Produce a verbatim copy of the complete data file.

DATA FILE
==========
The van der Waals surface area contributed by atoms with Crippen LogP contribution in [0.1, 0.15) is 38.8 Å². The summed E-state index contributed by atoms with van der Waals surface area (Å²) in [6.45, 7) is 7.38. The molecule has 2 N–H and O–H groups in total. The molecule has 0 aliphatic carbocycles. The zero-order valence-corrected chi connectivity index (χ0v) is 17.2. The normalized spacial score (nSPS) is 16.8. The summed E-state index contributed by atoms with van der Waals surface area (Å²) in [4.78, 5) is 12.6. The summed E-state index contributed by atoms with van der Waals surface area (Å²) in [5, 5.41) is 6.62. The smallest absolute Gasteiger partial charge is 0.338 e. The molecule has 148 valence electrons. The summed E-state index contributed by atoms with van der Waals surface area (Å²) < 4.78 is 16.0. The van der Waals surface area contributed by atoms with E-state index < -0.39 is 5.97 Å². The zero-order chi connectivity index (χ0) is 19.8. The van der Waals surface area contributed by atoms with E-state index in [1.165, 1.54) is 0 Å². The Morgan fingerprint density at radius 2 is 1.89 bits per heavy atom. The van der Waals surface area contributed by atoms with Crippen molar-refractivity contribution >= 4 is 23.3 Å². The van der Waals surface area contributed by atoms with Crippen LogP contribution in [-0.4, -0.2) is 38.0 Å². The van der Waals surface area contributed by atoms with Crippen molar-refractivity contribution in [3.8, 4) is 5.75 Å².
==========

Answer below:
The van der Waals surface area contributed by atoms with Crippen LogP contribution in [0.1, 0.15) is 38.8 Å². The summed E-state index contributed by atoms with van der Waals surface area (Å²) in [6.45, 7) is 7.38. The molecule has 2 N–H and O–H groups in total. The molecule has 0 aliphatic carbocycles. The zero-order valence-corrected chi connectivity index (χ0v) is 17.2. The normalized spacial score (nSPS) is 16.8. The summed E-state index contributed by atoms with van der Waals surface area (Å²) in [4.78, 5) is 12.6. The summed E-state index contributed by atoms with van der Waals surface area (Å²) in [5, 5.41) is 6.62. The smallest absolute Gasteiger partial charge is 0.338 e. The molecule has 148 valence electrons. The summed E-state index contributed by atoms with van der Waals surface area (Å²) < 4.78 is 16.0. The van der Waals surface area contributed by atoms with E-state index < -0.39 is 5.97 Å². The zero-order chi connectivity index (χ0) is 19.8. The van der Waals surface area contributed by atoms with E-state index in [1.165, 1.54) is 0 Å². The Morgan fingerprint density at radius 2 is 1.89 bits per heavy atom. The van der Waals surface area contributed by atoms with Crippen molar-refractivity contribution >= 4 is 23.3 Å². The van der Waals surface area contributed by atoms with Crippen LogP contribution in [-0.4, -0.2) is 38.0 Å². The van der Waals surface area contributed by atoms with Crippen molar-refractivity contribution in [3.8, 4) is 5.75 Å².